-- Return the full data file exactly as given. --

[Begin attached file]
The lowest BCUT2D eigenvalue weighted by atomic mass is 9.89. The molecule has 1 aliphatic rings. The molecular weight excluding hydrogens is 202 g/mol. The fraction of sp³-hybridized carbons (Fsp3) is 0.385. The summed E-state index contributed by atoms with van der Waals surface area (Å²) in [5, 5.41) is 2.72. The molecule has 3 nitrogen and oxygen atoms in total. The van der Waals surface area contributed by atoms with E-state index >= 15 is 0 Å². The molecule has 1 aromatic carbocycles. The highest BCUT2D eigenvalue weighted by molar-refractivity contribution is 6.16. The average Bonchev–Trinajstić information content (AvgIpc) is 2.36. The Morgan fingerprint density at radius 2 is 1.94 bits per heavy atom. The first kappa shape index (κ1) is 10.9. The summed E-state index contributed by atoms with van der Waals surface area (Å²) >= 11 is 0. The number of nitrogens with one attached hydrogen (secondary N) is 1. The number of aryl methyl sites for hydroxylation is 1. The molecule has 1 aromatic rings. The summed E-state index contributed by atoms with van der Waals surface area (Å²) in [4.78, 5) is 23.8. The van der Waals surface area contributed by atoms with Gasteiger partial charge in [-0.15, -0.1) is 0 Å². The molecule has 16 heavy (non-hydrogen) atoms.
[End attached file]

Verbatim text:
The lowest BCUT2D eigenvalue weighted by atomic mass is 9.89. The molecule has 1 aliphatic rings. The molecular weight excluding hydrogens is 202 g/mol. The fraction of sp³-hybridized carbons (Fsp3) is 0.385. The summed E-state index contributed by atoms with van der Waals surface area (Å²) in [5, 5.41) is 2.72. The molecule has 3 nitrogen and oxygen atoms in total. The van der Waals surface area contributed by atoms with E-state index >= 15 is 0 Å². The molecule has 1 aromatic carbocycles. The highest BCUT2D eigenvalue weighted by molar-refractivity contribution is 6.16. The average Bonchev–Trinajstić information content (AvgIpc) is 2.36. The Morgan fingerprint density at radius 2 is 1.94 bits per heavy atom. The first kappa shape index (κ1) is 10.9. The summed E-state index contributed by atoms with van der Waals surface area (Å²) >= 11 is 0. The number of nitrogens with one attached hydrogen (secondary N) is 1. The number of aryl methyl sites for hydroxylation is 1. The molecule has 1 aromatic rings. The summed E-state index contributed by atoms with van der Waals surface area (Å²) in [4.78, 5) is 23.8. The van der Waals surface area contributed by atoms with Gasteiger partial charge in [-0.15, -0.1) is 0 Å². The molecule has 16 heavy (non-hydrogen) atoms.